Making a Difference:
KET Health Documentaries
It was so energizing to see Born Too Soon and More Than Child’s Play because it was a validation of all the things that we as health professionals have seen, what research and evidence says.
Cumberland Valley District Health Department
If you drive through the Clay County city of Manchester today, you’'ll see a shift occurring in this small mountain town. A sea change is taking place. It’s becoming a community that supports healthy lifestyles.
A long-dilapidated swinging bridge, a bouncy fixture of life along narrow hollers, running through the center of town, has been repaired and connected to a walking path, leading pedestrians to a community park on the other side of town.
And that park, located along a busy road, is now flanked by crosswalks and warning signs. For the first time, people can safely cross the road—a significant addition for a county that has had only one painted crosswalk in its entire history.
These improvements, says Cumberland Valley District Health Department director Lynnett Renner, represent real changes in culture. They’re the fruit, she said, of the policy changes that have occurred when professionals as disparate as dietitians and transportation engineers work toward a common goal.
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“Individually, change is so hard,” said Renner, who says most of her clients can tell you how many fruits and vegetables you need to eat a day, how much exercise you need to do—but fail to act on that knowledge.
“If the healthy choice is not the easy choice, they can’t do it,” she said.
But make it convenient—and more importantly, possible—and people with some of the worst rates of obesity, diabetes, and tobacco use in the country can make real changes in their lives, she said.
About the time Renner was beginning to embrace new research, which said teaching people how to be healthier alone didn’t work, she viewed KET’s Born Too Soon and More Than Child’s Play. Both programs, funded in part by the Foundation for a Healthy Kentucky, showcase other Kentucky communities where such cultural shifts were being made and demonstrate such shifts could result in better health for the people living there.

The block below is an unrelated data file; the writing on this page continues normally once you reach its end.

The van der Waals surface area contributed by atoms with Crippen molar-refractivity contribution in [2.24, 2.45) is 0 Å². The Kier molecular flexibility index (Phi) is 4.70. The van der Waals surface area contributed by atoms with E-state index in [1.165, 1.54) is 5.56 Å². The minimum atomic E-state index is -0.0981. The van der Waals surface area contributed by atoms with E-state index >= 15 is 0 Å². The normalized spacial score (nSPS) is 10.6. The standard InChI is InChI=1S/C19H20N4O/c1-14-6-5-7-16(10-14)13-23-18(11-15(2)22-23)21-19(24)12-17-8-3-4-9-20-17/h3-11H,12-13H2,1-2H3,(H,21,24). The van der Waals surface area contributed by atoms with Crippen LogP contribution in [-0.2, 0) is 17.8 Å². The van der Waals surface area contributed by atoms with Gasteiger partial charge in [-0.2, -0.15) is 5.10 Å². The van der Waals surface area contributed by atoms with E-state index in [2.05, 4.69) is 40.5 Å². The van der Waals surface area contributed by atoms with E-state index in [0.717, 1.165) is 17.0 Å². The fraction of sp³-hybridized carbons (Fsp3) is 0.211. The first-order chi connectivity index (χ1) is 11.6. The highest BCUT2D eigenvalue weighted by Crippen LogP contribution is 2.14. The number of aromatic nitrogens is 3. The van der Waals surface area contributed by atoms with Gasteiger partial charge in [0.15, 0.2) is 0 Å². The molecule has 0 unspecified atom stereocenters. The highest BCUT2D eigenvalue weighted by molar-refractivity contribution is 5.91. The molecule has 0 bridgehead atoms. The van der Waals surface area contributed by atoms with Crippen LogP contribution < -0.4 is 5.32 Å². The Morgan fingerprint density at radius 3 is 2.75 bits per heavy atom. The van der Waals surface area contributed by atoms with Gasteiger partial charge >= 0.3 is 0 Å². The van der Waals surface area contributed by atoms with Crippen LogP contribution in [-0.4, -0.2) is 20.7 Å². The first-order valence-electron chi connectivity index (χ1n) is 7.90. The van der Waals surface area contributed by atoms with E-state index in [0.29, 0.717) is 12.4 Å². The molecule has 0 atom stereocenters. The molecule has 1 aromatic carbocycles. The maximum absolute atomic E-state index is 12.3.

“As I watched each one of those health programs, I saw them as a bridge to possibilities,” said Renner.
“With limited staff and resources, the health department couldn’t do it alone. But we brought together partners—local government, the city councils, the local hospital, the board of education, there was a community buy-in.”
Those groups, who came from different perspectives, each wanted to help citizens be healthier. Each one, Renner said, supplied a different piece of the pie.
“When you’re looking at population-based health, when you’re looking at changing policies that change the environment, you’re able to reach more people,” she said. “And as those people make changes successfully, they share it. And then you’re changing social norms.”
After viewing the program, Renner immediately purchased copies of Born Too Soon videos to show to expectant mothers. When it was demonstrated that carbon-monoxide analyzers could be used to convince smoking moms to kick the habit, she purchased those, too. But even more, Renner eagerly embraced the larger message of the documentaries.
“It was so energizing to see Born Too Soon and More Than Child’s Play because it was a validation of all the things that we as health professionals have seen, what research and evidence says,” she said. “And then it was followed up with practical and achievable ideas that people, not just health professionals, but the whole community, applied. And they were making a difference.
“That’s what KET does with those documentaries,” she added. “They showed people who were doing something that was based on this research and bringing it to life.”